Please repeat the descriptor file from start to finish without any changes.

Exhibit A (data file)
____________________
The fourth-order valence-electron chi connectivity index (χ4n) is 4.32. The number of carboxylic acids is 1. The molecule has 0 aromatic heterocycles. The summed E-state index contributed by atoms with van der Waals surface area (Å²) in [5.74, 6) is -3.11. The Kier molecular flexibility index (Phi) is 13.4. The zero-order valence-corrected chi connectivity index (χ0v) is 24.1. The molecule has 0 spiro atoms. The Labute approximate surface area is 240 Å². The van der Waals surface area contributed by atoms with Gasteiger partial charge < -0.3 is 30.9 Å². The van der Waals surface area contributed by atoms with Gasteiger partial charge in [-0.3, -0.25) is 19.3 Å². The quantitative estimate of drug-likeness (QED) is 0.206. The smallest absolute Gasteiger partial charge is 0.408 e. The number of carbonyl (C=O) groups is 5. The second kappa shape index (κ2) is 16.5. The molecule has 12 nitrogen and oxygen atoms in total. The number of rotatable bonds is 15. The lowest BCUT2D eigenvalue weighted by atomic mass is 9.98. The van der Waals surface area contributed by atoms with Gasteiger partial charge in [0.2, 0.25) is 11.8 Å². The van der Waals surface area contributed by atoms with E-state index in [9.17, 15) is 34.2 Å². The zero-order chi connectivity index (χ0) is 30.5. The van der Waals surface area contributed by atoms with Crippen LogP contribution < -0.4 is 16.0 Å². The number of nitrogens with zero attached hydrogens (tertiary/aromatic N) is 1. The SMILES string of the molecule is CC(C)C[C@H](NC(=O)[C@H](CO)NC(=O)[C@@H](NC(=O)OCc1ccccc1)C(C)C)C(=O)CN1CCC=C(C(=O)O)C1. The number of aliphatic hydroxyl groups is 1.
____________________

The fourth-order valence-electron chi connectivity index (χ4n) is 4.32. The number of carboxylic acids is 1. The molecule has 0 aromatic heterocycles. The summed E-state index contributed by atoms with van der Waals surface area (Å²) in [5.74, 6) is -3.11. The Kier molecular flexibility index (Phi) is 13.4. The zero-order valence-corrected chi connectivity index (χ0v) is 24.1. The molecule has 0 spiro atoms. The Labute approximate surface area is 240 Å². The van der Waals surface area contributed by atoms with Gasteiger partial charge < -0.3 is 30.9 Å². The van der Waals surface area contributed by atoms with Gasteiger partial charge in [-0.3, -0.25) is 19.3 Å². The quantitative estimate of drug-likeness (QED) is 0.206. The smallest absolute Gasteiger partial charge is 0.408 e. The number of carbonyl (C=O) groups is 5. The second kappa shape index (κ2) is 16.5. The molecule has 12 nitrogen and oxygen atoms in total. The number of rotatable bonds is 15. The lowest BCUT2D eigenvalue weighted by atomic mass is 9.98. The van der Waals surface area contributed by atoms with Gasteiger partial charge in [0.2, 0.25) is 11.8 Å². The van der Waals surface area contributed by atoms with E-state index in [9.17, 15) is 34.2 Å². The zero-order chi connectivity index (χ0) is 30.5. The van der Waals surface area contributed by atoms with Crippen LogP contribution < -0.4 is 16.0 Å². The number of nitrogens with zero attached hydrogens (tertiary/aromatic N) is 1. The SMILES string of the molecule is CC(C)C[C@H](NC(=O)[C@H](CO)NC(=O)[C@@H](NC(=O)OCc1ccccc1)C(C)C)C(=O)CN1CCC=C(C(=O)O)C1. The number of aliphatic hydroxyl groups is 1.